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Are There Alternatives to Prenuptial Agreements (Prenups) in Georgia?


For anyone who proposed or accepted an engagement ring and is about to get married, saying or hearing, “Hey, let’s create a prenup!” may sound a little frustrating.  A “prenup” refers to a prenuptial agreement, which is designed to protect a future spouse’s property and assets in the event of divorce.

For people seeking to wed, suggesting a prenuptial agreement may sound as if they are already contemplating a divorce. For many, prenups always come with a negative stigma, which is why many couples choose to avoid discussing prenuptial agreements altogether.

But just because you are reluctant to mention anything related to prenups does not mean that you cannot protect your separate assets in the event of divorce. Fortunately, there are alternatives to prenuptial agreements, and some of them do not even require your future husband or wife’s consent or agreement.

4 Alternatives to Prenups in Georgia

If you are looking for ways to shield your separate assets in the event of a divorce, but a prenup is not an option, there are four alternatives to creating a prenuptial agreement.

  1. A Postnuptial Agreement

A postnuptial agreement is essentially the same as a prenuptial agreement. However, the biggest difference between a prenup and a postnup is that the latter can be created after the couple gets married. If you and your spouse are willing to protect your separate assets in the event of divorce and property division and/or you want to include provisions for alimony, contact an attorney to help you draft a valid postnuptial agreement.

  1. Safeguard Your Accounts and Funds (Avoid Commingling)

If you have an account or fund that was established and accumulated before the marriage, or if you inherit or are gifted funds during the marriage, keep those funds separate and avoid using them as much as possible. By commingling separate and marital assets, your funds or accounts that were deemed separate before you got married may lose their “separate” status and be subject to an equitable division of property just like your other marital assets.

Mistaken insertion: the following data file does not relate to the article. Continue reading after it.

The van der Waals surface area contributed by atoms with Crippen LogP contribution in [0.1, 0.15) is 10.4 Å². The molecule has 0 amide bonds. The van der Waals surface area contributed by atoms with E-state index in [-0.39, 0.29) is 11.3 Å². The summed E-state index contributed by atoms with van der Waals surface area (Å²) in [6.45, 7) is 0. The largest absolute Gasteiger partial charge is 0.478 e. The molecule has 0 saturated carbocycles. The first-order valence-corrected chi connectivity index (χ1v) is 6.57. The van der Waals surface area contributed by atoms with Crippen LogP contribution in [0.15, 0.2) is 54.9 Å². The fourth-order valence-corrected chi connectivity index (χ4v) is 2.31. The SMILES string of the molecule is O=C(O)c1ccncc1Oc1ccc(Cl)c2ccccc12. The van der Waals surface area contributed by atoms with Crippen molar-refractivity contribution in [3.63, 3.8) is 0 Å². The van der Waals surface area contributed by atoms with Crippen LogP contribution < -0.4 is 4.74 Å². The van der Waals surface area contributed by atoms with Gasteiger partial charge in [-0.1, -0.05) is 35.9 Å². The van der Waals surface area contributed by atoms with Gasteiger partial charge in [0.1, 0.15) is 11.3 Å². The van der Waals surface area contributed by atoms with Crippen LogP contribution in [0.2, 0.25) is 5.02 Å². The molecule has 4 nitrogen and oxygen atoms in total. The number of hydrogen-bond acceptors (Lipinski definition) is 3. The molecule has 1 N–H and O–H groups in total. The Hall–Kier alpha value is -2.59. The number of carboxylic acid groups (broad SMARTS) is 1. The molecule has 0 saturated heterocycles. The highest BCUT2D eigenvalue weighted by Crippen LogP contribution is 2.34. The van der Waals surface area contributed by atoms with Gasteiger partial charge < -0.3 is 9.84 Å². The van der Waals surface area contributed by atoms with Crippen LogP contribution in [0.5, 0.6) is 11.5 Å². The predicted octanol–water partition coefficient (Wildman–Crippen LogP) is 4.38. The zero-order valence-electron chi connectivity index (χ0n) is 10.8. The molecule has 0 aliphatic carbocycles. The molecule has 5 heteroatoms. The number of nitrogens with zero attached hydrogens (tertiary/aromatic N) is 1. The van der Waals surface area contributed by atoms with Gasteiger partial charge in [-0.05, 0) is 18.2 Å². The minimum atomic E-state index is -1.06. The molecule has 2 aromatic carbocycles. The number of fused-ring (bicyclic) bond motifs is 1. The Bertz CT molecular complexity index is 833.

1. Keep Your Real Estate Separate

Even after getting married, make sure that your own separate real estate remains titled only in your name. Also, use only separate funds to pay for the maintenance of your own real estate. If you fail to keep your real estate entirely separate, it may be deemed marital property in the event of divorce despite the fact that you purchased it before the marriage.

  1. Keep Retirement Accounts Statements

Keep two separate folders for your retirement accounts statements, one for the statements issued before the marriage and the other for after your wedding. Any retirement assets accumulated in the course of the marriage are considered marital property and split between the spouses upon divorce.

However, if you keep statements regarding the retirement assets accrued before the marriage, you can shield them (and interest accrued from the separate portion)  from being deemed marital property.

Talk to an Atlanta prenuptial agreement attorney to identify all legal options to protect your separate assets, even if you do not have a prenuptial agreement or do not wish to create one. Contact our attorneys at Buckhead Family Law, to get a case review. Call at 404-600-1403.


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